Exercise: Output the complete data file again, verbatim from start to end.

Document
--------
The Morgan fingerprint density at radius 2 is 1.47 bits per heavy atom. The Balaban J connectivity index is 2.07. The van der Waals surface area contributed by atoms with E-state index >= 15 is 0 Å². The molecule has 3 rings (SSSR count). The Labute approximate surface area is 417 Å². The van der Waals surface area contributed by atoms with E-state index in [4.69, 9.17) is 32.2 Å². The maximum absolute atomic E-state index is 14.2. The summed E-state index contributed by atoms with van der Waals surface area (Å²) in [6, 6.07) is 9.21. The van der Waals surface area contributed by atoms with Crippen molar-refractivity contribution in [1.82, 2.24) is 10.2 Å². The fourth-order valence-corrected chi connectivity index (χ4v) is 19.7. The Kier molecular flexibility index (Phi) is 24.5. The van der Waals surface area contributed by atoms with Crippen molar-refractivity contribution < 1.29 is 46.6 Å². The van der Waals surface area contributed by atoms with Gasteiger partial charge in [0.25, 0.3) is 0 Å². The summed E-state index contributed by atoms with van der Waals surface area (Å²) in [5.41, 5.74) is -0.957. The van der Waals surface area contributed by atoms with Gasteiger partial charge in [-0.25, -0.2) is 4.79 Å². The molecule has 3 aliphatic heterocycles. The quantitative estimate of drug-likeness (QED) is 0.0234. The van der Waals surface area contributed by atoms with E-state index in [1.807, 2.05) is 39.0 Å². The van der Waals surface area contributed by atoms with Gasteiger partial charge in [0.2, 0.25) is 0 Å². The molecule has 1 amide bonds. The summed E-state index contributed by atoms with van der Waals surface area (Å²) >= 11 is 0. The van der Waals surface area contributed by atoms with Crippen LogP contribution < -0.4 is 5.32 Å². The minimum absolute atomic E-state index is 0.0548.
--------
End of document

The Morgan fingerprint density at radius 2 is 1.47 bits per heavy atom. The Balaban J connectivity index is 2.07. The van der Waals surface area contributed by atoms with E-state index >= 15 is 0 Å². The molecule has 3 rings (SSSR count). The Labute approximate surface area is 417 Å². The van der Waals surface area contributed by atoms with E-state index in [4.69, 9.17) is 32.2 Å². The maximum absolute atomic E-state index is 14.2. The summed E-state index contributed by atoms with van der Waals surface area (Å²) in [6, 6.07) is 9.21. The van der Waals surface area contributed by atoms with Crippen molar-refractivity contribution in [1.82, 2.24) is 10.2 Å². The fourth-order valence-corrected chi connectivity index (χ4v) is 19.7. The Kier molecular flexibility index (Phi) is 24.5. The van der Waals surface area contributed by atoms with Crippen molar-refractivity contribution < 1.29 is 46.6 Å². The van der Waals surface area contributed by atoms with Gasteiger partial charge in [0.25, 0.3) is 0 Å². The summed E-state index contributed by atoms with van der Waals surface area (Å²) in [5.41, 5.74) is -0.957. The van der Waals surface area contributed by atoms with Gasteiger partial charge in [-0.25, -0.2) is 4.79 Å². The molecule has 3 aliphatic heterocycles. The quantitative estimate of drug-likeness (QED) is 0.0234. The van der Waals surface area contributed by atoms with E-state index in [1.807, 2.05) is 39.0 Å². The van der Waals surface area contributed by atoms with Gasteiger partial charge in [0.2, 0.25) is 0 Å². The molecule has 1 amide bonds. The summed E-state index contributed by atoms with van der Waals surface area (Å²) >= 11 is 0. The van der Waals surface area contributed by atoms with Crippen LogP contribution < -0.4 is 5.32 Å². The minimum absolute atomic E-state index is 0.0548.